As for logging exercise, click the blue plus sign at the bottom> click "exercise"> click either "cardio"or "strength"> search for an exercise> log your number of sets, reps, and weights or the minutes you performed your cardio along with the start time> click the check mark in the top righthand corner and it will now add calories to daily intake as you've burned some working out. Here's a screen recording to get you there.

I generally don't log exercise as I'd rather focus my efforts on tracking my food, macros, weight, and progress pics vs. adding exercise and throwing off my calorie count in total. As of now, cardio is the only exercise that will add calories to your intake for the day and as I primarily do weight training, I didn't find this function too useful but maybe you will!


Dieting can be such a pain in the ass and a huge source of discouragement so if there's one thing I want you to walk away with, it's this: the point isn't to starve ourselves. The point is to begin a process of mindfully fueling our bodies and taking care of ourselves better. We can do so by tracking our macronutrients, or the amount of carbs, fat, and protein we ingest daily. A great and simple tool to use for this is my fitness pal where you can log food, adjust your macro percentages, your caloric intake, take progress pics, and log your weight while seeing it all broken down graphical.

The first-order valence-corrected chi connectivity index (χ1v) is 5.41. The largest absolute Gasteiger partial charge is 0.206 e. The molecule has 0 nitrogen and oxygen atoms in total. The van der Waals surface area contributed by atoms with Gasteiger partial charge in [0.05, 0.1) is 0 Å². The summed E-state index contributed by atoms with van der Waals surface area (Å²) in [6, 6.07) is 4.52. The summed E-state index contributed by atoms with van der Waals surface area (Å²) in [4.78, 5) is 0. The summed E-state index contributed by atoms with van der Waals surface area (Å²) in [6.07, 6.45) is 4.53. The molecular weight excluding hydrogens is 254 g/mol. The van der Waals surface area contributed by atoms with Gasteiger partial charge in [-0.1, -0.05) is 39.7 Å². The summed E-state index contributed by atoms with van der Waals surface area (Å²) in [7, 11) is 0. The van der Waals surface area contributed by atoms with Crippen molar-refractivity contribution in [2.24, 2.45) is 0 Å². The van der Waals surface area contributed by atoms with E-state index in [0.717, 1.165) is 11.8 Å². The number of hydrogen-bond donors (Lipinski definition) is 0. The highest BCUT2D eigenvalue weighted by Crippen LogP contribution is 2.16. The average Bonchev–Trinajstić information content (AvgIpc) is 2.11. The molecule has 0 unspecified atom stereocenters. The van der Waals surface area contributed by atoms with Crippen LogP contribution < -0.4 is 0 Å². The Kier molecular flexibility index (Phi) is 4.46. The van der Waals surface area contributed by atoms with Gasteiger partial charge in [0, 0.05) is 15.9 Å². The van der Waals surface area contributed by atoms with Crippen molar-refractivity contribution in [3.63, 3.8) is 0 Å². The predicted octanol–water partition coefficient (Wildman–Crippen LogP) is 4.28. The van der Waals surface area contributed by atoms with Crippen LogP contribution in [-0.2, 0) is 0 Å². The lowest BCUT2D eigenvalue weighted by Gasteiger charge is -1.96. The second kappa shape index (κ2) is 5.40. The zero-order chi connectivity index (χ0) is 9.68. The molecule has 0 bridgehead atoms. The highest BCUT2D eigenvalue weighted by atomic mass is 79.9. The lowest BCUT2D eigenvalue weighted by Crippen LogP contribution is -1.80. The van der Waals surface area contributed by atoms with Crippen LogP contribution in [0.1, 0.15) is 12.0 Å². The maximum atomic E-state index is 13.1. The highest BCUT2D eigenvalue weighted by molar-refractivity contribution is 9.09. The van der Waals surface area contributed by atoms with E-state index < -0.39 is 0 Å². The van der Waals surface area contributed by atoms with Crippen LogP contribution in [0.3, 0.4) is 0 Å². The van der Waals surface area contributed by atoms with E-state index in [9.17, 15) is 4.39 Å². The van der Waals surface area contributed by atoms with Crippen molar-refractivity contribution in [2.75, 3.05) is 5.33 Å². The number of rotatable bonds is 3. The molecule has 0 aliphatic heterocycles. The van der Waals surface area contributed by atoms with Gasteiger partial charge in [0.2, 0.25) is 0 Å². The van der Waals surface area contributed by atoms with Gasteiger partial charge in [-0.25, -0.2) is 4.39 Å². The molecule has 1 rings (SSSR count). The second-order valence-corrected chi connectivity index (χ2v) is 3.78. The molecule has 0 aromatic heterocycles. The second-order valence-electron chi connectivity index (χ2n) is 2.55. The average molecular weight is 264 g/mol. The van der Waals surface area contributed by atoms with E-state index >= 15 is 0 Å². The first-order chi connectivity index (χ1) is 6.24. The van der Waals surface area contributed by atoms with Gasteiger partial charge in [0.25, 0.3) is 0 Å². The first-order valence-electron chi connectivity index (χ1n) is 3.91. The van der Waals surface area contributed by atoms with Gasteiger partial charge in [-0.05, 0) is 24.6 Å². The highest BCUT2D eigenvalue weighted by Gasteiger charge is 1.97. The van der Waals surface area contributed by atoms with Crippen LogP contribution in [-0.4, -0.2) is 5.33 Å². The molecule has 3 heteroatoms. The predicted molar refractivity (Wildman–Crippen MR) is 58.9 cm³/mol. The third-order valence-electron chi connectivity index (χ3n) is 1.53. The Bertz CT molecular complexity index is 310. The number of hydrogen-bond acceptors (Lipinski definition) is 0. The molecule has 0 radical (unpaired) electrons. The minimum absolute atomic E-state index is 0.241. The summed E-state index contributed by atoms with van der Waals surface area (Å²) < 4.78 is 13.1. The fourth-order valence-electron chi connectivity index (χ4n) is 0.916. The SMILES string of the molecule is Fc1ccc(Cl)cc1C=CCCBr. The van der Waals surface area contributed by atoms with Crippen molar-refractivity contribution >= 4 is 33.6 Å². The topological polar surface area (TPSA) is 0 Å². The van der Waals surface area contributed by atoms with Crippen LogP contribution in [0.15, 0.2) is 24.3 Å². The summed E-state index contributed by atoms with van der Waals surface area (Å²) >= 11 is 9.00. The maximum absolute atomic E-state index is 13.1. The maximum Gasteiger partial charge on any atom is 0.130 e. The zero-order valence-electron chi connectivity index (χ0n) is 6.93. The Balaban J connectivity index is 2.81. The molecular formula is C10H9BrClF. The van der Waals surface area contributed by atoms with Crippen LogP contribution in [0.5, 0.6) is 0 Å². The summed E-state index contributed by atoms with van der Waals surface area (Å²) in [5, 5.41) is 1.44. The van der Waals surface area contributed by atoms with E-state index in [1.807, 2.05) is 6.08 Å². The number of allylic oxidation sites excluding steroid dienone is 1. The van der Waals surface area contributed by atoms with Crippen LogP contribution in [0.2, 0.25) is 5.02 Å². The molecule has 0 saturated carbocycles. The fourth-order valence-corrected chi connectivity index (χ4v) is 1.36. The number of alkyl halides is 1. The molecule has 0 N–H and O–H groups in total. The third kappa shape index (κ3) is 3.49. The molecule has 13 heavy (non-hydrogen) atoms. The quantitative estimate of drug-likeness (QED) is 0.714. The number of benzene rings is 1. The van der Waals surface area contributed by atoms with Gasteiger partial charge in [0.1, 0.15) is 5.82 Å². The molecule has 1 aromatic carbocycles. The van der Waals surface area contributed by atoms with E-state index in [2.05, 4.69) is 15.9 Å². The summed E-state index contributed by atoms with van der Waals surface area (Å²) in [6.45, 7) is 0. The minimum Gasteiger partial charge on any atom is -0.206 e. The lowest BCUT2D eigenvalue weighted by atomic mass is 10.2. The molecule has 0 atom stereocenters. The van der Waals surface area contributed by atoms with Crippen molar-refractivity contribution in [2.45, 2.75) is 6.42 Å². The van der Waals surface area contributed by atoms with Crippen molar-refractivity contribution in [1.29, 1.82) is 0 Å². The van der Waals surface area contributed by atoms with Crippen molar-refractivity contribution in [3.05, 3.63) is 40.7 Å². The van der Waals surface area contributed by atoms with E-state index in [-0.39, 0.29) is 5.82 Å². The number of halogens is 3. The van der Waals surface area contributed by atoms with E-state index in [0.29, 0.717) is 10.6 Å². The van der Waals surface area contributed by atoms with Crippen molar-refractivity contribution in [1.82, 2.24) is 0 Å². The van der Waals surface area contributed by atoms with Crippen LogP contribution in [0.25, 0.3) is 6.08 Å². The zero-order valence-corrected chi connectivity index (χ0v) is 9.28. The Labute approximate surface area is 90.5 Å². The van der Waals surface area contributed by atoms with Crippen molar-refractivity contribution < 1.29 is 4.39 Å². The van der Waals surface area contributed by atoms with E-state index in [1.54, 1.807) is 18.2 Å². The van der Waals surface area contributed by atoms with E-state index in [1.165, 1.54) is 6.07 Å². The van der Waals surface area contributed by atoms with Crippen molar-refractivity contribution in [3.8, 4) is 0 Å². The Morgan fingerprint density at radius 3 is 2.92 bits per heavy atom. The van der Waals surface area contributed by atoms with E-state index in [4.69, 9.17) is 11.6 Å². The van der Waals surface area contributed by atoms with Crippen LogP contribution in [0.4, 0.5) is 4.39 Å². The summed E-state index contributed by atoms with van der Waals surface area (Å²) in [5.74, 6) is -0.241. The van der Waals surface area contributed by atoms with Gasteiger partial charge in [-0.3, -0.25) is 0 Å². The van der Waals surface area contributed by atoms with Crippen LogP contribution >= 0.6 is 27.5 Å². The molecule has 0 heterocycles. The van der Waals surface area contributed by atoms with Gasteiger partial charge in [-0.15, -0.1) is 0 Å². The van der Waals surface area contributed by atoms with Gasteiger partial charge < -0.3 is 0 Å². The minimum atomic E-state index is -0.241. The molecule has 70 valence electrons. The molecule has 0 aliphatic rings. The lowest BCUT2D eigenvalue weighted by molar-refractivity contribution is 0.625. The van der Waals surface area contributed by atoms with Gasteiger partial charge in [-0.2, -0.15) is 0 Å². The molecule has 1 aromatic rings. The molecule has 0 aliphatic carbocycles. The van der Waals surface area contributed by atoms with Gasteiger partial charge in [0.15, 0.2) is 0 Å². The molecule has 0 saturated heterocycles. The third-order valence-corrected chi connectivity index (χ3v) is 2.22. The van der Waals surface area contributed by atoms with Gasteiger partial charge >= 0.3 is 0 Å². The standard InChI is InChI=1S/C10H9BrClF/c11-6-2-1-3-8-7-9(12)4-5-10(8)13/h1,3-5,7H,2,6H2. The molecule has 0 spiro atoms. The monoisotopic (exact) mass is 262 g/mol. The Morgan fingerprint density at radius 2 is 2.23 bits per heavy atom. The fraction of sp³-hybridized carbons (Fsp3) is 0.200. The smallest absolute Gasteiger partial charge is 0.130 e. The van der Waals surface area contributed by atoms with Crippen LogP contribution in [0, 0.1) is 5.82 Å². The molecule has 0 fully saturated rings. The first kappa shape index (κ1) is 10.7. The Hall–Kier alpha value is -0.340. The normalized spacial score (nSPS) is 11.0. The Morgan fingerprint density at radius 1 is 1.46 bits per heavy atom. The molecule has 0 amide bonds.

As always, I hope you've found something useful in this post but if you have any other questions, feel free to drop a comment below, send us an email, or schedule a call.

Thanks for the read!